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Correlates of knee pain in younger subjects

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journal contribution
posted on 2023-05-16, 18:27 authored by Guangju ZhaiGuangju Zhai, Cicuttini, F, Chang-Hai DingChang-Hai Ding, Fiona ScottFiona Scott, Garnero, P, Graeme JonesGraeme Jones
The aim of this study was to describe clinical, structural and biochemical factors associated with knee pain in younger subjects. A cross-sectional convenience sample of 371 male and female subjects (mean age, 45 years, range 26-61) was studied. Knee pain was assessed by questionnaire. Chondral defects, cartilage volume, and bone area of the right knee were determined using T1-weighted fat saturation magnetic resonance imaging (MRI). X-ray was performed on the same knee for the assessment of radiographic features of osteoarthritis. The urinary C-terminal cross-linking telopeptide of type II collagen (CTX-II) was measured by enzyme-linked immunosorbent assay (ELISA). Height and weight were measured by standard protocols and body mass index (BMI) was calculated. The prevalence of knee pain was 35% in this sample. Chondral defect scores (particularly femoral and patellar but not tibial) were significantly associated with knee pain in a dose-response fashion (all p<0.01). Cartilage volume and bone area were not associated with knee pain in multivariate analysis in this sample. Urinary CTX-II was higher in subjects with knee pain (p = 0.04), but this became nonsignificant after adjustment for BMI and osteophytes (both of which were significant) suggesting potential mechanisms of effect. In conclusion, knee pain is significantly associated with non-full thickness chondral defects (particularly femoral and patellar), osteophytes, CTX-II, and obesity but not other factors. MRI and biochemical measures can add to radiographs in defining unexplained knee pain in younger subjects.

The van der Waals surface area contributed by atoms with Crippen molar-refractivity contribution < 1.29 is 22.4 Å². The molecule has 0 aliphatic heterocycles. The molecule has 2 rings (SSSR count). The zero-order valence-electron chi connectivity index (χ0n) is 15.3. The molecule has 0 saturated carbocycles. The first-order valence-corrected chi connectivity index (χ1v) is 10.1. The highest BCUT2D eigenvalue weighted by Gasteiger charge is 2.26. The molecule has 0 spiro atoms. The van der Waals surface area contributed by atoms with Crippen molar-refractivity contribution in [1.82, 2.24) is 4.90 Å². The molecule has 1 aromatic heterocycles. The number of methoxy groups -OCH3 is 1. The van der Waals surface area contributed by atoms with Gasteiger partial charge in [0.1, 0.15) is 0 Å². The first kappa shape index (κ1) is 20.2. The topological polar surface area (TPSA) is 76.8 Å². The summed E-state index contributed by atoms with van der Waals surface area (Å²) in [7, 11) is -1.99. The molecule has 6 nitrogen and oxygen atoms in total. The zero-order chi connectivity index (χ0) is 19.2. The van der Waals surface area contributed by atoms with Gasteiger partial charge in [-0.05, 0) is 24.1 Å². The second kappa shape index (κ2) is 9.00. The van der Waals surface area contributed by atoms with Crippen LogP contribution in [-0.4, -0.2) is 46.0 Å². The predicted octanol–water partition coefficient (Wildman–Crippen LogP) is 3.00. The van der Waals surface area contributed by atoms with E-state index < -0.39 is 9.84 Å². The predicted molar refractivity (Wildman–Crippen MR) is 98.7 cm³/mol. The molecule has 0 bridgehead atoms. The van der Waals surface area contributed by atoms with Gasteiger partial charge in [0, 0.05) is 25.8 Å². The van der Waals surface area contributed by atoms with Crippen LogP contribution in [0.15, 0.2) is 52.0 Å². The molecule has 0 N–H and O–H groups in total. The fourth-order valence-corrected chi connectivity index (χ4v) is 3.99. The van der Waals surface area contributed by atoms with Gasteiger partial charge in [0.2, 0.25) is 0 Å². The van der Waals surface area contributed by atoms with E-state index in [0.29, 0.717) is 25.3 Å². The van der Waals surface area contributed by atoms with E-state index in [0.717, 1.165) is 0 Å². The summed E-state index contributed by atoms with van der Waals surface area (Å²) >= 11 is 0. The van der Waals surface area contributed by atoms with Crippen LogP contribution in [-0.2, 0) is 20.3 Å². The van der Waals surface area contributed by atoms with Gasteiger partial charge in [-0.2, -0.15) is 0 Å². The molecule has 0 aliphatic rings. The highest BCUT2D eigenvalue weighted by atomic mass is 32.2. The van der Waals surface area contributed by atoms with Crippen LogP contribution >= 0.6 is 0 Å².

Publication title

Clinical Rheumatology








Menzies Institute for Medical Research


Springer-Verlag London Ltd.

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